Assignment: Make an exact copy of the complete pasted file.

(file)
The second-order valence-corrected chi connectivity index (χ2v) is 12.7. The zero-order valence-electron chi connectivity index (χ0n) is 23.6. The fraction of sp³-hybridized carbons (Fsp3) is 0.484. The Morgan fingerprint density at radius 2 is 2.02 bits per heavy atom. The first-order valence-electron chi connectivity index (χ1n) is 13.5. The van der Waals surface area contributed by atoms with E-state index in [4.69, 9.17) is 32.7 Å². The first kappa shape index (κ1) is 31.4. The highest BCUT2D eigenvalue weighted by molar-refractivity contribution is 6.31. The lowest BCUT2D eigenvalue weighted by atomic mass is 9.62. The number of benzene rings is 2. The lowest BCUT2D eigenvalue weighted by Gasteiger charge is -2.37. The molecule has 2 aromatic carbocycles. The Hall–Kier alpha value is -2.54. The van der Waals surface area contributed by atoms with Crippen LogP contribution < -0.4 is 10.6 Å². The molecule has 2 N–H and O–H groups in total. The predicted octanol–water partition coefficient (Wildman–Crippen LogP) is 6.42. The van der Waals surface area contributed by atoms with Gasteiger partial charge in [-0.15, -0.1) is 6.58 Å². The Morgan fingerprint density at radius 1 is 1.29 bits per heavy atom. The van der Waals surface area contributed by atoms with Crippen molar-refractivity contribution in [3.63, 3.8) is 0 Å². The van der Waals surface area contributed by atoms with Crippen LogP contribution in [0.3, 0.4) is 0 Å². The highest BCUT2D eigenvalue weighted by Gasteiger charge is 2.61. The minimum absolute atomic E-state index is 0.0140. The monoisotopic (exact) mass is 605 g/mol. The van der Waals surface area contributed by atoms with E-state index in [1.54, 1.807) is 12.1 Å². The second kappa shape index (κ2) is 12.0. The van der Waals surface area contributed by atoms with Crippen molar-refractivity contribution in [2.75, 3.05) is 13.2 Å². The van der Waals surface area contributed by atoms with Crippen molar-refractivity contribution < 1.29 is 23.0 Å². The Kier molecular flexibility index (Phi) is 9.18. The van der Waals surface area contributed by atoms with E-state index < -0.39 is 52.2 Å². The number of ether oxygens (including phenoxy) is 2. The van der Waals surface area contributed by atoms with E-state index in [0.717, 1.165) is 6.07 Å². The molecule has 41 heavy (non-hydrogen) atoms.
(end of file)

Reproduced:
The second-order valence-corrected chi connectivity index (χ2v) is 12.7. The zero-order valence-electron chi connectivity index (χ0n) is 23.6. The fraction of sp³-hybridized carbons (Fsp3) is 0.484. The Morgan fingerprint density at radius 2 is 2.02 bits per heavy atom. The first-order valence-electron chi connectivity index (χ1n) is 13.5. The van der Waals surface area contributed by atoms with E-state index in [4.69, 9.17) is 32.7 Å². The first kappa shape index (κ1) is 31.4. The highest BCUT2D eigenvalue weighted by molar-refractivity contribution is 6.31. The lowest BCUT2D eigenvalue weighted by atomic mass is 9.62. The number of benzene rings is 2. The lowest BCUT2D eigenvalue weighted by Gasteiger charge is -2.37. The molecule has 2 aromatic carbocycles. The Hall–Kier alpha value is -2.54. The van der Waals surface area contributed by atoms with Crippen LogP contribution < -0.4 is 10.6 Å². The molecule has 2 N–H and O–H groups in total. The predicted octanol–water partition coefficient (Wildman–Crippen LogP) is 6.42. The van der Waals surface area contributed by atoms with Gasteiger partial charge in [-0.15, -0.1) is 6.58 Å². The Morgan fingerprint density at radius 1 is 1.29 bits per heavy atom. The van der Waals surface area contributed by atoms with Crippen molar-refractivity contribution in [3.63, 3.8) is 0 Å². The van der Waals surface area contributed by atoms with Crippen LogP contribution in [0.3, 0.4) is 0 Å². The highest BCUT2D eigenvalue weighted by Gasteiger charge is 2.61. The minimum absolute atomic E-state index is 0.0140. The monoisotopic (exact) mass is 605 g/mol. The van der Waals surface area contributed by atoms with E-state index in [1.54, 1.807) is 12.1 Å². The second kappa shape index (κ2) is 12.0. The van der Waals surface area contributed by atoms with Crippen molar-refractivity contribution in [2.75, 3.05) is 13.2 Å². The van der Waals surface area contributed by atoms with Crippen molar-refractivity contribution < 1.29 is 23.0 Å². The Kier molecular flexibility index (Phi) is 9.18. The van der Waals surface area contributed by atoms with E-state index < -0.39 is 52.2 Å². The number of ether oxygens (including phenoxy) is 2. The van der Waals surface area contributed by atoms with E-state index in [0.717, 1.165) is 6.07 Å². The molecule has 41 heavy (non-hydrogen) atoms.